'On 4th August 1944, Squadron-Leader Bazalgette was "master bomber" of a Pathfinder squadron detailed to mark an important target at Trossy St. Maximin for the main bomber force.
When nearing the target his Lancaster came under heavy anti-aircraft fire. Both starboard engines were put out of action and serious fires broke out in the fuselage and the starboard main-plane. The bomb aimer was badly wounded.
As the deputy "master bomber" had already been shot down, the success of the attack depended on Squadron-Leader Bazalgette and this he knew. Despite the appalling conditions in his burning aircraft, he pressed on gallantly to the target, marking and bombing it accurately. That the attack was successful was due to his magnificent effort.
After the bombs had been dropped the Lancaster dived, practically out of control. By expert airmanship and great exertion Squadron-Leader Bazalgette regained control. But the port inner engine then failed and the whole of the starboard main-plane became a mass of flames.
Squadron-Leader Bazalgette fought bravely to bring his aircraft and crew to safety. The mid-upper gunner was overcome by fumes. Squadron-Leader Bazalgette then ordered those of his crew who were able to leave by parachute to do so. He remained at the controls and attempted the almost hopeless task of landing the crippled and blazing aircraft in a last effort to save the wounded bomb aimer and helpless air gunner. With superb skill, and taking great care to avoid a small French village nearby, he brought the aircraft down safely. Unfortunately it then exploded and this gallant officer and his two comrades perished.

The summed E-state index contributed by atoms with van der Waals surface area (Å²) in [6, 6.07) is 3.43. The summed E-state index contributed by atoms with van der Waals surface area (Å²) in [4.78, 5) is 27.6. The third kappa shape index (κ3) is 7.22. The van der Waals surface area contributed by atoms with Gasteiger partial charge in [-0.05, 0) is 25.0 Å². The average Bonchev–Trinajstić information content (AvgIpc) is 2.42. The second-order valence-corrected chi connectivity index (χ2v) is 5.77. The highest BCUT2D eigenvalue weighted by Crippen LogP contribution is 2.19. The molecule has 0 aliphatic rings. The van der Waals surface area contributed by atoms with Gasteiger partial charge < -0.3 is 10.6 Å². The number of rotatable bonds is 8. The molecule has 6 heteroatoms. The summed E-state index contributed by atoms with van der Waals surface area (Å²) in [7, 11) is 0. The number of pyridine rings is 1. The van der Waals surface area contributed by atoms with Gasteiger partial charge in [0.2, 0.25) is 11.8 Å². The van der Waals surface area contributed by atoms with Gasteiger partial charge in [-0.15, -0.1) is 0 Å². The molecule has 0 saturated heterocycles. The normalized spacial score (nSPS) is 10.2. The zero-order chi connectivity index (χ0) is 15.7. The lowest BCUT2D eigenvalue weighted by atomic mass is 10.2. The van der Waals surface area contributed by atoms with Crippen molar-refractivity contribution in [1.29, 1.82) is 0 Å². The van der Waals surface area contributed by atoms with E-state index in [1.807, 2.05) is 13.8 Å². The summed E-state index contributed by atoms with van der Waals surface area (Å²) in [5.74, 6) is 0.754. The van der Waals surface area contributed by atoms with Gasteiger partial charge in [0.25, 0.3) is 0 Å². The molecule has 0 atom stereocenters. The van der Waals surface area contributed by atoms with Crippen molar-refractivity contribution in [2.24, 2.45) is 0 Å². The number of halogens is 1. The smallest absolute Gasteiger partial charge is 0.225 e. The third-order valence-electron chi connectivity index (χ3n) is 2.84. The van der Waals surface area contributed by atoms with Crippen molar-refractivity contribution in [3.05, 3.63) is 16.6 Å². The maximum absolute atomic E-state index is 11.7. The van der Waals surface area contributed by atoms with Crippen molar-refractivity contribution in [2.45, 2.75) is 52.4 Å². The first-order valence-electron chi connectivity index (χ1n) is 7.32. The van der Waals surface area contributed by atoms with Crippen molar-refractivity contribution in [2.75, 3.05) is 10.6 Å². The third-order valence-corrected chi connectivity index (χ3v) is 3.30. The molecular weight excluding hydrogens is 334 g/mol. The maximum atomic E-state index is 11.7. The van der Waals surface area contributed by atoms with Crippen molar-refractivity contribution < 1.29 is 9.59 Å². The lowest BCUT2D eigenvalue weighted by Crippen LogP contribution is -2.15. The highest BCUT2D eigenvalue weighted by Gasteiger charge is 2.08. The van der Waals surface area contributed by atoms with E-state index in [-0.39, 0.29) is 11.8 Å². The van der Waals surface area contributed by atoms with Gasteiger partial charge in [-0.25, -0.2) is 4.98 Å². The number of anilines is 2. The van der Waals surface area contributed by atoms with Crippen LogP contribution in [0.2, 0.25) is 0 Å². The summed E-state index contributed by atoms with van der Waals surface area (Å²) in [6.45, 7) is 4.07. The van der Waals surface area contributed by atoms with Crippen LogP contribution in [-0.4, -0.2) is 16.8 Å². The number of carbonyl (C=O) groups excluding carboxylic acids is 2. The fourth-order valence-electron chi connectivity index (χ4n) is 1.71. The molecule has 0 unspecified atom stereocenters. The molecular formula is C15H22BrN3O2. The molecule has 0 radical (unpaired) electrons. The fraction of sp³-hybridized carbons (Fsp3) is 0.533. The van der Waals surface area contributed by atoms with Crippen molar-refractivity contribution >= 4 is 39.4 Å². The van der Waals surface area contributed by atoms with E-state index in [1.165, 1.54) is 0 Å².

His heroic sacrifice marked the climax of a long career of operations against the enemy. He always chose the more dangerous and exacting roles. His courage and devotion to duty were beyond praise.'
" You'ill have to put her down Baz, we're badly on fire." Flight engineer George Turner told his pilot what he must have known. The bomber was 1000' feet above the ground, the starboard wing was a mass of flames and both engines had been knocked out, fire had broken out in the fuselage, and now one of the port engines had failed.
"Bail out boys," ordered the pilot and four parachutes opened beneath the mortally wounded Lancaster. Now alone in the cock pit, the pilot fought desperately to control the aircraft. He could have jumped as well but that would have meant abandoning his two injured crew members who were still aboard.
Suspended by his parachut, Chuck Godfrey, the wireless operator, watched as the blazing bomber approached the tiny French village of Senates. With all his flying skills the pilot managed to turn the bomber away from the houses and attempted to land. "I could see it all," said Godfrey. "He did get it down in a field... but is was well a blaze and with all the petrol on board it just exploded."